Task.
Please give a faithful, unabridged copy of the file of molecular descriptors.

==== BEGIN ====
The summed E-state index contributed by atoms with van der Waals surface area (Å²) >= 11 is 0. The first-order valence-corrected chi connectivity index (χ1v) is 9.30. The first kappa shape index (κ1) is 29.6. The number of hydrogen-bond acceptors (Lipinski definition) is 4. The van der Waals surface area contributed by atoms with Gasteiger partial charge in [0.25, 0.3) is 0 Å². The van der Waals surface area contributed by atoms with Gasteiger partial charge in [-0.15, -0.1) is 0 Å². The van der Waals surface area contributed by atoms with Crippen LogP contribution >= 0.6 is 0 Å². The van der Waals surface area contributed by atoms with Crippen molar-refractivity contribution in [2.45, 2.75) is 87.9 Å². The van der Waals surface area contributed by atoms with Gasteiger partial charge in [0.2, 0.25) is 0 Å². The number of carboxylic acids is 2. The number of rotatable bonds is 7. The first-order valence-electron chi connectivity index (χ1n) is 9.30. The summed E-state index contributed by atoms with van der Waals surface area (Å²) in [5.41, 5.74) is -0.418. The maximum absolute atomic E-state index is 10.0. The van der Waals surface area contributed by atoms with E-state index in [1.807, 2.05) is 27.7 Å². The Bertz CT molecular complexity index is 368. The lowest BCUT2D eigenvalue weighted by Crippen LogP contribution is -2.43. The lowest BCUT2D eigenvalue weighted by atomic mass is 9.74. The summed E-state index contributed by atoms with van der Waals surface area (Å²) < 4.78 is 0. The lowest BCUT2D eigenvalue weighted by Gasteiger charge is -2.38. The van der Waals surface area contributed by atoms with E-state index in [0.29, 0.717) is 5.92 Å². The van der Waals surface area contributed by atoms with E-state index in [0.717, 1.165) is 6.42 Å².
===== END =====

The summed E-state index contributed by atoms with van der Waals surface area (Å²) >= 11 is 0. The first-order valence-corrected chi connectivity index (χ1v) is 9.30. The first kappa shape index (κ1) is 29.6. The number of hydrogen-bond acceptors (Lipinski definition) is 4. The van der Waals surface area contributed by atoms with Gasteiger partial charge in [0.25, 0.3) is 0 Å². The van der Waals surface area contributed by atoms with Gasteiger partial charge in [-0.15, -0.1) is 0 Å². The van der Waals surface area contributed by atoms with Crippen LogP contribution >= 0.6 is 0 Å². The van der Waals surface area contributed by atoms with Crippen molar-refractivity contribution in [2.45, 2.75) is 87.9 Å². The van der Waals surface area contributed by atoms with Gasteiger partial charge in [0.2, 0.25) is 0 Å². The number of carboxylic acids is 2. The number of rotatable bonds is 7. The first-order valence-electron chi connectivity index (χ1n) is 9.30. The summed E-state index contributed by atoms with van der Waals surface area (Å²) in [5.41, 5.74) is -0.418. The maximum absolute atomic E-state index is 10.0. The van der Waals surface area contributed by atoms with E-state index in [1.807, 2.05) is 27.7 Å². The Bertz CT molecular complexity index is 368. The lowest BCUT2D eigenvalue weighted by Crippen LogP contribution is -2.43. The lowest BCUT2D eigenvalue weighted by atomic mass is 9.74. The summed E-state index contributed by atoms with van der Waals surface area (Å²) < 4.78 is 0. The lowest BCUT2D eigenvalue weighted by Gasteiger charge is -2.38. The van der Waals surface area contributed by atoms with E-state index in [0.29, 0.717) is 5.92 Å². The van der Waals surface area contributed by atoms with E-state index in [0.717, 1.165) is 6.42 Å².